Harvard professor Roberto G. Gonzales followed the lives of 150 undocumented children in Los Angeles for 12 years and published his findings in his book “Lives in Limbo: Undocumented and Coming of Age in America.”
Gonzales presented his research on education and disadvantaged families, speaking in depth on the discontinuation of the Deferred Action for Childhood Arrivals program and concluding that DACA reduced stress for its recipients and gave young adults a greater sense of belonging.
“Roberto is one of the first scholars who has chronicled and documented youth experiences. He’s someone that I’ve read, so I want to hear him and see him in person,” said Karina Santellano, a USC graduate student studying undocumented youths. She has been a fan of Gonzales’ for the past year.
Fellow USC graduate and CSUF sociology alumna Blanca Ramirez also came in support of Gonzales’ research.
“I’m excited to hear more about his work,” Ramirez said. “I’m hoping he’ll touch on his future work and what he’ll continue to do, and what his research will look like under the Trump administration.”
Iris Rangel, a Harvard sociology major, said she came to hear Gonzales talk about his journey, his book and his experiences at Harvard.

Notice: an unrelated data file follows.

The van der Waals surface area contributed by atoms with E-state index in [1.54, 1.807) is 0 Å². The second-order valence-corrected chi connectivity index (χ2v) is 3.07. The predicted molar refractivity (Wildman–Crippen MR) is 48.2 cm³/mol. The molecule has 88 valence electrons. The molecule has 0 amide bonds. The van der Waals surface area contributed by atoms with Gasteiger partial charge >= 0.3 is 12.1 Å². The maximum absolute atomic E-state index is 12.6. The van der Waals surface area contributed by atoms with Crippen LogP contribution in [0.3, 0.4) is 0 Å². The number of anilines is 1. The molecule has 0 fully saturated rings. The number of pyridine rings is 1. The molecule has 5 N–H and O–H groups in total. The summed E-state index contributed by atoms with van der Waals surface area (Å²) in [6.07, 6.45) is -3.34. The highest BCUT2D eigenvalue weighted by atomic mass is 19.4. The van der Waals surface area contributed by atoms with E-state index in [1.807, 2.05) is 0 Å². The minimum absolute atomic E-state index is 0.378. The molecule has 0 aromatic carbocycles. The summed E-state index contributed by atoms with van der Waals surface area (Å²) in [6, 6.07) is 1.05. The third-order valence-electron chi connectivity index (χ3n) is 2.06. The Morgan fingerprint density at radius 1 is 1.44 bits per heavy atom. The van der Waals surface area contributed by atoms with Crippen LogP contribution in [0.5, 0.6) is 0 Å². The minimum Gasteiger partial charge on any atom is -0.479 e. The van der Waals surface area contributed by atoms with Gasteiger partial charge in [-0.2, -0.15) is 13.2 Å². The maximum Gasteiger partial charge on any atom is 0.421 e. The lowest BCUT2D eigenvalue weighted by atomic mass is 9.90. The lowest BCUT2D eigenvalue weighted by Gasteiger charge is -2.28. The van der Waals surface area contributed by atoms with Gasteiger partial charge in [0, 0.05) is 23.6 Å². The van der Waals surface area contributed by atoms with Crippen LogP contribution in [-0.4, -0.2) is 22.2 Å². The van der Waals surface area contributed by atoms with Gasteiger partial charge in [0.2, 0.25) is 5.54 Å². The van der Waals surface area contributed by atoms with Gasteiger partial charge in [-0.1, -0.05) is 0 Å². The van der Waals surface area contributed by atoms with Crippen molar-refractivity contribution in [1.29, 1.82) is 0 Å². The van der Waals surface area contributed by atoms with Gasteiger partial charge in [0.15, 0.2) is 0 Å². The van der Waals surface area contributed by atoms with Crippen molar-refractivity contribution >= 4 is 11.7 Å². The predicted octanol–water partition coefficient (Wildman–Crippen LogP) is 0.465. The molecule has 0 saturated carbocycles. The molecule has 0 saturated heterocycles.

“He makes me think, myself being a Latina, that (you’re) capable of going for your dreams and aspirations of obtaining a higher education,” Rangel said.
Gonzales concluded his presentation with a look at current legislation affecting immigration and undocumented immigrants today.
“He’s spent a long period of time with the undocumented youth and really advocating for them,” Santellano said. “In terms of policy, he’s always on Twitter, writing different statements and supporting legislation.”
Following his presentation, Gonzales took questions from the crowd and signed copies of his book.
Marco Moreno, a master’s student in cultural anthropology, waited in line to talk with Gonzales after the Q&A. He said he was “very happy” that Gonzales came to speak at CSUF.
“The population of people who come here, this is an important issue for them,” Moreno said. “You hear professors talk about wanting to teach a class about this because it impacts them. It has medical, emotional and psychological tolls on people’s lives when you try to shut them out.”